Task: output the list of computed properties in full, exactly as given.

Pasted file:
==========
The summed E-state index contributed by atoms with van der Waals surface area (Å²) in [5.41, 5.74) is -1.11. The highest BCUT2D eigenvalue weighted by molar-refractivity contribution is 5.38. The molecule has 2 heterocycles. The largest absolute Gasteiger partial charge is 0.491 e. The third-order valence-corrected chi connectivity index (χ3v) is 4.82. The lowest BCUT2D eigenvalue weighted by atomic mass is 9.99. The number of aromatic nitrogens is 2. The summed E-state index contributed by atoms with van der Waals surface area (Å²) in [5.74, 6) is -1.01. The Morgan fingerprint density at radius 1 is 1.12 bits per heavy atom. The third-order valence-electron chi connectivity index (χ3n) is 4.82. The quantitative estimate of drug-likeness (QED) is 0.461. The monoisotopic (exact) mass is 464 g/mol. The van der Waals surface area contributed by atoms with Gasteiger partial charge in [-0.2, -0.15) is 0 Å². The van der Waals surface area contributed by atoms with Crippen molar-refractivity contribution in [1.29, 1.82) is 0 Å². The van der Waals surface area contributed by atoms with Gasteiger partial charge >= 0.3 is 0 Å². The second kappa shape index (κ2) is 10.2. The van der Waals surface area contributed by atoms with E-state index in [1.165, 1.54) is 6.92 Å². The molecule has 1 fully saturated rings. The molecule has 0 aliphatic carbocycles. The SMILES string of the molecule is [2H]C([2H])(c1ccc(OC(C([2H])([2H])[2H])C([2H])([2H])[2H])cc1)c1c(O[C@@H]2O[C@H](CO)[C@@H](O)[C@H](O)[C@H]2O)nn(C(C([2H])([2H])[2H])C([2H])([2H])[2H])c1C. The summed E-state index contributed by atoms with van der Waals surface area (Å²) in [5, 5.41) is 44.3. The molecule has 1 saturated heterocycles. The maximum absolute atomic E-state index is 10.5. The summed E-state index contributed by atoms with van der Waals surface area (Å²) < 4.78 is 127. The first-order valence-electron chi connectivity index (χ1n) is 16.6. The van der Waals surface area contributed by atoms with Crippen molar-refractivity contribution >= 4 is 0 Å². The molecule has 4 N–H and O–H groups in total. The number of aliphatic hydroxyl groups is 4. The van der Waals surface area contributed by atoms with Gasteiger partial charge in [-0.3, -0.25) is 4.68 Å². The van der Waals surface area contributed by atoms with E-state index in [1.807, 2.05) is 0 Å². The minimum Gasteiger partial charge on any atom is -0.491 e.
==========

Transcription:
The summed E-state index contributed by atoms with van der Waals surface area (Å²) in [5.41, 5.74) is -1.11. The highest BCUT2D eigenvalue weighted by molar-refractivity contribution is 5.38. The molecule has 2 heterocycles. The largest absolute Gasteiger partial charge is 0.491 e. The third-order valence-corrected chi connectivity index (χ3v) is 4.82. The lowest BCUT2D eigenvalue weighted by atomic mass is 9.99. The number of aromatic nitrogens is 2. The summed E-state index contributed by atoms with van der Waals surface area (Å²) in [5.74, 6) is -1.01. The Morgan fingerprint density at radius 1 is 1.12 bits per heavy atom. The third-order valence-electron chi connectivity index (χ3n) is 4.82. The quantitative estimate of drug-likeness (QED) is 0.461. The monoisotopic (exact) mass is 464 g/mol. The van der Waals surface area contributed by atoms with Gasteiger partial charge in [-0.2, -0.15) is 0 Å². The van der Waals surface area contributed by atoms with Crippen molar-refractivity contribution in [1.29, 1.82) is 0 Å². The van der Waals surface area contributed by atoms with Gasteiger partial charge >= 0.3 is 0 Å². The second kappa shape index (κ2) is 10.2. The van der Waals surface area contributed by atoms with E-state index in [1.165, 1.54) is 6.92 Å². The molecule has 1 fully saturated rings. The molecule has 0 aliphatic carbocycles. The SMILES string of the molecule is [2H]C([2H])(c1ccc(OC(C([2H])([2H])[2H])C([2H])([2H])[2H])cc1)c1c(O[C@@H]2O[C@H](CO)[C@@H](O)[C@H](O)[C@H]2O)nn(C(C([2H])([2H])[2H])C([2H])([2H])[2H])c1C. The summed E-state index contributed by atoms with van der Waals surface area (Å²) in [5, 5.41) is 44.3. The molecule has 1 saturated heterocycles. The maximum absolute atomic E-state index is 10.5. The summed E-state index contributed by atoms with van der Waals surface area (Å²) < 4.78 is 127. The first-order valence-electron chi connectivity index (χ1n) is 16.6. The van der Waals surface area contributed by atoms with Crippen molar-refractivity contribution >= 4 is 0 Å². The molecule has 4 N–H and O–H groups in total. The number of aliphatic hydroxyl groups is 4. The van der Waals surface area contributed by atoms with Gasteiger partial charge in [-0.3, -0.25) is 4.68 Å². The van der Waals surface area contributed by atoms with E-state index in [1.807, 2.05) is 0 Å². The minimum Gasteiger partial charge on any atom is -0.491 e.